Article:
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Italian far-right calls for election as Draghi reign teeters on brink

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5-Star Movement lawmaker Maria Domenica Castellone in the Senate, in Rome, on Thursday. The stability of Italian Premier Mario Draghi's coalition government is at risk because 5-Star lawmakers say they will not participate in a confidence vote in Parliament. Photo: Gregorio Borgia / AP Photo

5-Star Movement lawmaker Maria Domenica Castellone in the Senate, in Rome, on Thursday. The stability of Italian Premier Mario Draghi's coalition government is at risk because 5-Star lawmakers say they will not participate in a confidence vote in Parliament. Photo: Gregorio Borgia / AP Photo

5-Star Movement lawmaker Maria Domenica Castellone in the Senate, in Rome, on Thursday. The stability of Italian Premier Mario Draghi's coalition government is at risk because 5-Star lawmakers say they will not participate in a confidence vote in Parliament. Photo: Gregorio Borgia / AP Photo

The standard-bearer of the Italian fascist party has called for an immediate election with polls showing that she is the frontrunner as the government teeters on the brink of collapse.

Italians might soon be going to the polls after Mario Draghi, the prime minister, submitted his resignation on Thursday night after losing the support of his coalition party.

Sergio Mattarella, the president, rejected his resignation, ordering him instead to address parliament on Wednesday, at which point he could call an early election, a move that could benefit Giorgia Meloni, the 45-year-old far-right leader.

“With Draghi’s resignation... this legislature is over,” Ms Meloni, the Brothers of Italy leader, wrote on Facebook. “This parliament no longer represents Italians... Elections now.”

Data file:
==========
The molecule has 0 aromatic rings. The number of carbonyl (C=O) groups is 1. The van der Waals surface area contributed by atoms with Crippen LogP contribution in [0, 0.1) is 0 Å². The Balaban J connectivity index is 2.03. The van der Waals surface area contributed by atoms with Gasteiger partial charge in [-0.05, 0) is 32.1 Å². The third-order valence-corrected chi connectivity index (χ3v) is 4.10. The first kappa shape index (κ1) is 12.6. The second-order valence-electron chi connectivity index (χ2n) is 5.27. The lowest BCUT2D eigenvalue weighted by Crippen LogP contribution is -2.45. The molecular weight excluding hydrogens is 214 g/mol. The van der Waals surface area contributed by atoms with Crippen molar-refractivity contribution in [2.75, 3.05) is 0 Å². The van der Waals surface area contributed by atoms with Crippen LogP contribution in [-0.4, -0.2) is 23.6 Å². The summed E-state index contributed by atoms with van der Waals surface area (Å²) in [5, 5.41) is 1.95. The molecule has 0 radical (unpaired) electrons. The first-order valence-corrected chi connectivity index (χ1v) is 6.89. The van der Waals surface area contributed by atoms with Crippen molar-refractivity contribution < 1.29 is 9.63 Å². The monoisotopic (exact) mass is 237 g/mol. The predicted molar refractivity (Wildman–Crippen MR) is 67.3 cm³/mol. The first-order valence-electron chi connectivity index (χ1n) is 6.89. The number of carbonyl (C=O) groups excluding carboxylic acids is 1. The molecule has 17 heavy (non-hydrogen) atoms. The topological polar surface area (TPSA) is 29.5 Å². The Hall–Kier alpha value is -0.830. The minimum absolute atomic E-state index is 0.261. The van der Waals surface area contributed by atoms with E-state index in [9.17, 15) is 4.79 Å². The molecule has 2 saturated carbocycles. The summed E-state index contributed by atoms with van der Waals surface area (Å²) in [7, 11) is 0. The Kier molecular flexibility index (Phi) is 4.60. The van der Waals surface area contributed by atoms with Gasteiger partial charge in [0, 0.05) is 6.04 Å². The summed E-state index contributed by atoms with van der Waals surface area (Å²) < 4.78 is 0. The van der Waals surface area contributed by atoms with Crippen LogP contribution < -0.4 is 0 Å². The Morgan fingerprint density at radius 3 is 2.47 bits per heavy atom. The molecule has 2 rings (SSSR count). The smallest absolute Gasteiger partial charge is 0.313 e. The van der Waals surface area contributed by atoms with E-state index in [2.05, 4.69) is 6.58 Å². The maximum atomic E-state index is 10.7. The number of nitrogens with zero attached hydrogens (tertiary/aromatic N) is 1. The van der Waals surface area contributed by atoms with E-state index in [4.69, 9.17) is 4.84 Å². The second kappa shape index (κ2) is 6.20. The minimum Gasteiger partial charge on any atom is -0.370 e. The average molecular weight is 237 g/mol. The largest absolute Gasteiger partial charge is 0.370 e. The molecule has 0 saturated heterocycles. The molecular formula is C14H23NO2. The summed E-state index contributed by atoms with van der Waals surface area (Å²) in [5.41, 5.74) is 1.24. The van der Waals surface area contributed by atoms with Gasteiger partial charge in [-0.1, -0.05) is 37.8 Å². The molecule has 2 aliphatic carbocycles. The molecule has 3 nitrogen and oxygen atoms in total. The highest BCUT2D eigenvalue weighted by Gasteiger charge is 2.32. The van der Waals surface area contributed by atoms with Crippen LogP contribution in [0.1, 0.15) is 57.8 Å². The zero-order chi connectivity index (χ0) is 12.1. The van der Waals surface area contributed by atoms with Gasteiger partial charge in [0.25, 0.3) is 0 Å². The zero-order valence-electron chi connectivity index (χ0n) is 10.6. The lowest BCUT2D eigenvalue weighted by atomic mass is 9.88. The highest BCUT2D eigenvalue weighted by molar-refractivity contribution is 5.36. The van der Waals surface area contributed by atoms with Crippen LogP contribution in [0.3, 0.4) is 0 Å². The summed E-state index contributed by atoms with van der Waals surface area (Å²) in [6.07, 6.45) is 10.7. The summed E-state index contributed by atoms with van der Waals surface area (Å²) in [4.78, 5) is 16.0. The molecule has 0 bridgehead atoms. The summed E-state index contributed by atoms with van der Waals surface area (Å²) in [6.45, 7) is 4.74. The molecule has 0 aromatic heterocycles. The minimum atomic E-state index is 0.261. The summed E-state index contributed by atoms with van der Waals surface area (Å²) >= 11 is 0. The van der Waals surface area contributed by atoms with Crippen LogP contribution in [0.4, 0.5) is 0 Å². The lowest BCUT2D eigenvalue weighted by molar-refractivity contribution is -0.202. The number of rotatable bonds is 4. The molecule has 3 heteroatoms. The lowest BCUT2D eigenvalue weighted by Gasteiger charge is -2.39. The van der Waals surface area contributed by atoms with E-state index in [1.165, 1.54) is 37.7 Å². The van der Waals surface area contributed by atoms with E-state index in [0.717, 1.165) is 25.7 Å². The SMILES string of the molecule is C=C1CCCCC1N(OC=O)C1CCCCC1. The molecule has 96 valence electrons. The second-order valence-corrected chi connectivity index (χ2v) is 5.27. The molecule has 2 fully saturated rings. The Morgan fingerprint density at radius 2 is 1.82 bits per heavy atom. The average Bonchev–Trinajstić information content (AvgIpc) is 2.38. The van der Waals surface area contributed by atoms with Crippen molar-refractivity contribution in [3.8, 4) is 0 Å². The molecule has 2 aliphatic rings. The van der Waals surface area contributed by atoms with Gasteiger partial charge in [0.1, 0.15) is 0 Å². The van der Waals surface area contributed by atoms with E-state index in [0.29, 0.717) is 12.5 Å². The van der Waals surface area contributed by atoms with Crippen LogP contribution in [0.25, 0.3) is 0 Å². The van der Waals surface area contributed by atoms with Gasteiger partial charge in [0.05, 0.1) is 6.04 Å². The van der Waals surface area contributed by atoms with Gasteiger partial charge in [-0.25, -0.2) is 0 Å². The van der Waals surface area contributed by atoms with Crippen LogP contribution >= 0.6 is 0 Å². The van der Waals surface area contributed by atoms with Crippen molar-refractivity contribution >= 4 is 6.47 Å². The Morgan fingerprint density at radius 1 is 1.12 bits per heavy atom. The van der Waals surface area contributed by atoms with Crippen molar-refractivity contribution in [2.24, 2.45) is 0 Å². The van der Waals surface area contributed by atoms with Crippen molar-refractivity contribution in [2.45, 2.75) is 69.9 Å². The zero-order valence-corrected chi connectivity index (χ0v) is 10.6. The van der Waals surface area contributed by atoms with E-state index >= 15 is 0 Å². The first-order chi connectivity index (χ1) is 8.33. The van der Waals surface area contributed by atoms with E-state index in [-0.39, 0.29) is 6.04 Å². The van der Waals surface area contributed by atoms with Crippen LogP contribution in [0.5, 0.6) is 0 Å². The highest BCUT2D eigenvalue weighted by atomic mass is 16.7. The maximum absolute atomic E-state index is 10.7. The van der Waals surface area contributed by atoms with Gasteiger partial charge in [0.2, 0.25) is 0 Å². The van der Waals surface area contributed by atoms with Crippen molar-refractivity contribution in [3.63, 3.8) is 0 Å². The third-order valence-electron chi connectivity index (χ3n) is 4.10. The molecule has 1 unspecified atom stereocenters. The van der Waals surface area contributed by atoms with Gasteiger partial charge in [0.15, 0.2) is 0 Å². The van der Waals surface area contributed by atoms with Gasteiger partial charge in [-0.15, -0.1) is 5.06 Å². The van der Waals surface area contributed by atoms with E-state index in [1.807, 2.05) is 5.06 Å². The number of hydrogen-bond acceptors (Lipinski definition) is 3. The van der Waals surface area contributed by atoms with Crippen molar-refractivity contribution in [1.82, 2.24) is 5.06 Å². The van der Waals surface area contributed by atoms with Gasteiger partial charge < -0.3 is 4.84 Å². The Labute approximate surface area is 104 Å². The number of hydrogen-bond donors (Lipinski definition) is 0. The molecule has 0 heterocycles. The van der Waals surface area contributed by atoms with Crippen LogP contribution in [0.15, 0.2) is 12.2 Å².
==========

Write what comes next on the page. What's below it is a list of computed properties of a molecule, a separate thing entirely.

Ms Meloni has led her party, seen as a descendant of Benito Mussolini’s National Fascist Party, to popularity over the past two years, topping the polls with a domestic stance that has played on anti-immigration, and a push against civil unions for and adoption by homosexuals.

“In the event of an election, it is very likely that a centre-right coalition led by Giorgia Meloni could emerge victorious,”
said Valerio Alfonso Bruno, a fellow at the Centre for European Futures.

In a country that has seen a shift towards right-wing rhetoric, Ms Meloni’s patriotic and conservative stance has led to a surge in supporters.

“As for policies, they are likely to be along the lines of a strong conservatism that may in time lend itself well to a gradual ‘mainstreaming’ of far-right conceptions and ideologies,” Mr Bruno said.

Ms Meloni getting the top job could further shift the wobbly dynamic within the right-wing coalition.

And it could come at the expense of Matteo Salvini, the Northern League leader, whose popularity has taken
a nosedive.

A poll by Demopolis showed that 65pc of Italians want Mr Draghi (74) to lead the country until the end of his term while 28pc say that they prefer a snap election after the summer. The remaining 7pc are undecided.

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Mr Draghi, whose government is on the brink of collapse after the Five Star Movement refused to take part in a parliamentary confidence vote on Thursday, was asked by Mr Mattarella to call a fresh confidence vote in parliament next week.


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